Monday, November 2, 2009

Hide-and-Go-Seek Mishap

I have a tendency to get in some tricky predicaments with my wheelchair. Sometimes I don't realize what my chair can't do, or I'll forget I am in my chair. For example, I have bent over to fix my shoe while still driving and rammed my head in a wall. I think my wheelchair can fit in and go places it can't. For example, I have been on hiking trails that have signs posted that say, "Not suitable for wheelchairs", and the sign makers are right they aren't. Another time I got stuck while playing hide-and-go-seek. I am embarrassed to say it didn't happen when I was a young child. This summer I got stuck while playing hide-and-go-seek, even more embarrassing, I was playing with Paco.

When I am in Montana with Caren we usually go everywhere together, I even "walk" the golf course with her every day. When I do stay home alone I usually stay outside. I don't like to stay in the house alone because if anything happened I wouldn't be able to open the door. If I could open the door, I couldn't get off the porch. I don't mind staying outside; that is where I spend most of my days in Montana. I chase the sun around the house and read books.

One day Caren and her husband, Darrell, went golfing at a course that I can't "walk". It has too many hills and no cart path. I decided to stay home. I made sure I had a pile of books to keep me busy, and I had them leave the garage open, so I could get out of the rain. In Montana storms build, burst, and blow over within minutes. It takes about four hours to play eighteen holes of golf, so I had to keep myself occupied about five hours.

Eventually, I got bored with reading. Paco was being weird barking at everything. My sentry was "on guard", so he had to let everything that moves know that he was in charge and ready to attack anytime. I noticed that when he went off to bark at something he would stop barking if he couldn't see me, and look for me. I wanted him to stop barking, so whenever he would start to bark I would move out of his line of sight, and he would look for me. Well, one thing led to another, and I was playing hide-and-go-seek with my dog. I, a fifty-three year old, fairly intelligent woman was playing hide-and-go-seek with a dog!

Paco knew all my hiding places: the garage, behind the boat in the garage, behind the woodshed, behind the car, around the corner of the house. It was time to find a new place. Darrell has a small red trailer that he usually stores in the garage, except when Caren and I am there during the summer. At that time he stores it off to the far left of the driveway. I decided it would be a great place to hide.

Paco ran across the property to bark at the wind, and I went to my "new and improved" hiding place. I haven't spent a lot of time in that area of the driveway, so I didn't know that the gravel was loose and deep. Paco, after checking all the regular places found me rather quickly. I proceeded to move from behind the trailer and my wheelchair like a car in soft mud sunk into the soft gravel. I continued to try to work my way out, and I continued to dig my chair deeper into the rocks.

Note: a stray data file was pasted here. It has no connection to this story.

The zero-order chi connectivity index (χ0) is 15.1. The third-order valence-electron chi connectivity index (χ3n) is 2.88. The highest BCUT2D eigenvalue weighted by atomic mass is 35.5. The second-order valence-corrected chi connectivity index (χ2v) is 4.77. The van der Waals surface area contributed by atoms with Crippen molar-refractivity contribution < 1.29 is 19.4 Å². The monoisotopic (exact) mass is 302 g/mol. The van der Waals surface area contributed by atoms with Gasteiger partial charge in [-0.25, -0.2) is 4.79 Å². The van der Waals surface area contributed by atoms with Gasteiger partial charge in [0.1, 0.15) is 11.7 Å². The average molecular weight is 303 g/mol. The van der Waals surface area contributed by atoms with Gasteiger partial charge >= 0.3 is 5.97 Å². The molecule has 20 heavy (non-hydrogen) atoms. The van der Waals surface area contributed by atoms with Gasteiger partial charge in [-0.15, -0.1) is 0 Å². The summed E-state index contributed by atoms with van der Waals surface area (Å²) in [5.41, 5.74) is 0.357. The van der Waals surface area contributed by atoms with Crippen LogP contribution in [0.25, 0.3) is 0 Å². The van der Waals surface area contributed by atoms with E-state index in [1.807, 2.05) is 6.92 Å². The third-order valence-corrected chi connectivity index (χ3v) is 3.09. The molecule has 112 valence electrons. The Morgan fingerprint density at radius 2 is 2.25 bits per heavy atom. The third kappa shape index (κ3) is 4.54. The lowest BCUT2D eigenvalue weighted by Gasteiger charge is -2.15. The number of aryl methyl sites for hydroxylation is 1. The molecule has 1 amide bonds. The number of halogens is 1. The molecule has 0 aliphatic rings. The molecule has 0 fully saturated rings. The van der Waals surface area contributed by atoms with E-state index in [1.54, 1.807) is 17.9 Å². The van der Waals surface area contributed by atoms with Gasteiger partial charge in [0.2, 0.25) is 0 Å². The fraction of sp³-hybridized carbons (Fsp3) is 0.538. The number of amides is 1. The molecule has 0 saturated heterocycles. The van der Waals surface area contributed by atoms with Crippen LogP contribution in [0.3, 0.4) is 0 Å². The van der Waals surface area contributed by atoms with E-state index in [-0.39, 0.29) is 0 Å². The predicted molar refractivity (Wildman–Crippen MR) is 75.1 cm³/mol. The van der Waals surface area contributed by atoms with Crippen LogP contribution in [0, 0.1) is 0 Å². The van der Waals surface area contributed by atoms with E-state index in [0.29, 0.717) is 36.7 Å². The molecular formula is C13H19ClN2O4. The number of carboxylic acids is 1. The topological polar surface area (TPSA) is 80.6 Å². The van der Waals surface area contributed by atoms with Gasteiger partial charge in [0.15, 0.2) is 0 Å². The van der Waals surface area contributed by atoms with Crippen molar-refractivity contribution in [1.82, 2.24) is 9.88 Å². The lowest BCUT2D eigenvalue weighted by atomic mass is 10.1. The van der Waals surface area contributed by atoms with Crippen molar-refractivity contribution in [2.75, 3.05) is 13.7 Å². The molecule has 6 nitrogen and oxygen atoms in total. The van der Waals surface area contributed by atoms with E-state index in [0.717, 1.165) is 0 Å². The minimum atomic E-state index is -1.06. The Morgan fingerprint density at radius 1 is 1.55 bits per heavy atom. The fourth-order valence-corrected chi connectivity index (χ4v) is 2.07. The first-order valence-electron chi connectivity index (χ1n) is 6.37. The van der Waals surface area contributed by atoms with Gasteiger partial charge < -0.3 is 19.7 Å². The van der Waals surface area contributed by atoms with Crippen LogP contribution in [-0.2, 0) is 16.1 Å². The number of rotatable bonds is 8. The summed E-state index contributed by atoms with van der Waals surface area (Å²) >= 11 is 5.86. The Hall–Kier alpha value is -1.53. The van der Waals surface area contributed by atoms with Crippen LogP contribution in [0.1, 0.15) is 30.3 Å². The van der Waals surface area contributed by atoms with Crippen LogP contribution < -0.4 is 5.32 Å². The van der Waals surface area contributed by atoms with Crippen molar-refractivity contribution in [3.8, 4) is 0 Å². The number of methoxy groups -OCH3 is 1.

It was about time for Caren and Darrell to come home, so I thought I would just wait for them. That would have been fine, if my chair hadn't started tipping to the left in my last attempt to free myself. The trailer was parked on the edge of the driveway, directly next to a eighty degree drop into a ravine filled with bushes, fallen logs, spiders, snakes, mice, and many other creepy crawly things just waiting to attack. If I went over the edge I would tumble into the ravine never to be found again, I was sure, and besides it would hurt.

There I was teetering dangerously on the edge of a precipice and a storm was rolling toward me. I decided to call Caren and Darrell and check on their arrival.

"Ummmmmmmmm, Caren when do you think you will be home?" I asked nonchalantly.

"We just got done golfing. We had to wait for the storm to blow over. Right now Darrell just went into Home Depot," she replied.

"Oh, God, not Home Depot!" I thought.

"Why do you want to know?" she inquired.

"Well...... I am kinda stuck," I confessed.

"Where are you stuck?" she asked.

"Behind the little red trailer," I sheepishly replied.

"Behind the little red trailer!"raising her voice. "What were doing to be way over there?"

"I was plamabayahideandbobeepwithPababa," I mumbled.

"What? I didn't hear you. Say that again," she demanded.

"I was plamabayahideandbobeepwithPababa," I repeated.

"I don't know what you are saying, but if we leave right now, we still won't be there for about forty-five minutes at least. You are going to have to call Grandma, and ask her to come over and help," she informed me.

Grandma is Darrell's eighty year old mother. She lives about three minutes away, five if the only traffic light in town is red. So, I called Grandma and she came to my rescue. Paco led her directly to me. Grandma might be on in years, but she is made of good, strong, farm stock. She got me out of there with some work. After I was safely away from the dangerous precipice, she asked, "What were you doing to get stuck?"

I dipped my head and quietly confessed my stupidity, "I was playing hide-and-go-seek with Paco."

She squinted her eyes, titlted her head to one side, smirked and replied, "Oh, don't you just hate it when the dog finds all your good hiding places?"

Paco's Perspective

I am the king, I am the king, I am the hide-and-go-seek king. You think I didn't see you when I went to bark at the deadly intruders.

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